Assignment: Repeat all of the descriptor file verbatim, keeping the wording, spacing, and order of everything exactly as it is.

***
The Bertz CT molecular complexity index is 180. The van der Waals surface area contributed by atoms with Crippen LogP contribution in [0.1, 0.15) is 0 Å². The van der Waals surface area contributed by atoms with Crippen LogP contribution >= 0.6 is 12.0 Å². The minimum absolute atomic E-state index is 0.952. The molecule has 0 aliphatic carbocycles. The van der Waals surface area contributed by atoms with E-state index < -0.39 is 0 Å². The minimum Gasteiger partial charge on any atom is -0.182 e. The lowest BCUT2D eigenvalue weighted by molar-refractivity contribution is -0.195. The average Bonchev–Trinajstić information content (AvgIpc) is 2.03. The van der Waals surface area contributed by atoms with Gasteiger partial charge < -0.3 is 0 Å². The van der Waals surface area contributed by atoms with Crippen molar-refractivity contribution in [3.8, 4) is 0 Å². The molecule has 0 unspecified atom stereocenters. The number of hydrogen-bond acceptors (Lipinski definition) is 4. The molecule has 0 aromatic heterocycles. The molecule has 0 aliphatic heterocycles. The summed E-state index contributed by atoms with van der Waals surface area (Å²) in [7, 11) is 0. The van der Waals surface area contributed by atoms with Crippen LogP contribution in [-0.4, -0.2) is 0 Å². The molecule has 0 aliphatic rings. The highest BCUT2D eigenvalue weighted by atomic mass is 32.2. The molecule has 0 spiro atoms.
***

The Bertz CT molecular complexity index is 180. The van der Waals surface area contributed by atoms with Crippen LogP contribution in [0.1, 0.15) is 0 Å². The van der Waals surface area contributed by atoms with Crippen LogP contribution >= 0.6 is 12.0 Å². The minimum absolute atomic E-state index is 0.952. The molecule has 0 aliphatic carbocycles. The van der Waals surface area contributed by atoms with E-state index < -0.39 is 0 Å². The minimum Gasteiger partial charge on any atom is -0.182 e. The lowest BCUT2D eigenvalue weighted by molar-refractivity contribution is -0.195. The average Bonchev–Trinajstić information content (AvgIpc) is 2.03. The van der Waals surface area contributed by atoms with Gasteiger partial charge < -0.3 is 0 Å². The van der Waals surface area contributed by atoms with Crippen molar-refractivity contribution in [3.8, 4) is 0 Å². The molecule has 0 unspecified atom stereocenters. The number of hydrogen-bond acceptors (Lipinski definition) is 4. The molecule has 0 aromatic heterocycles. The molecule has 0 aliphatic heterocycles. The summed E-state index contributed by atoms with van der Waals surface area (Å²) in [7, 11) is 0. The van der Waals surface area contributed by atoms with Crippen LogP contribution in [-0.4, -0.2) is 0 Å². The molecule has 0 aliphatic rings. The highest BCUT2D eigenvalue weighted by atomic mass is 32.2. The molecule has 0 spiro atoms.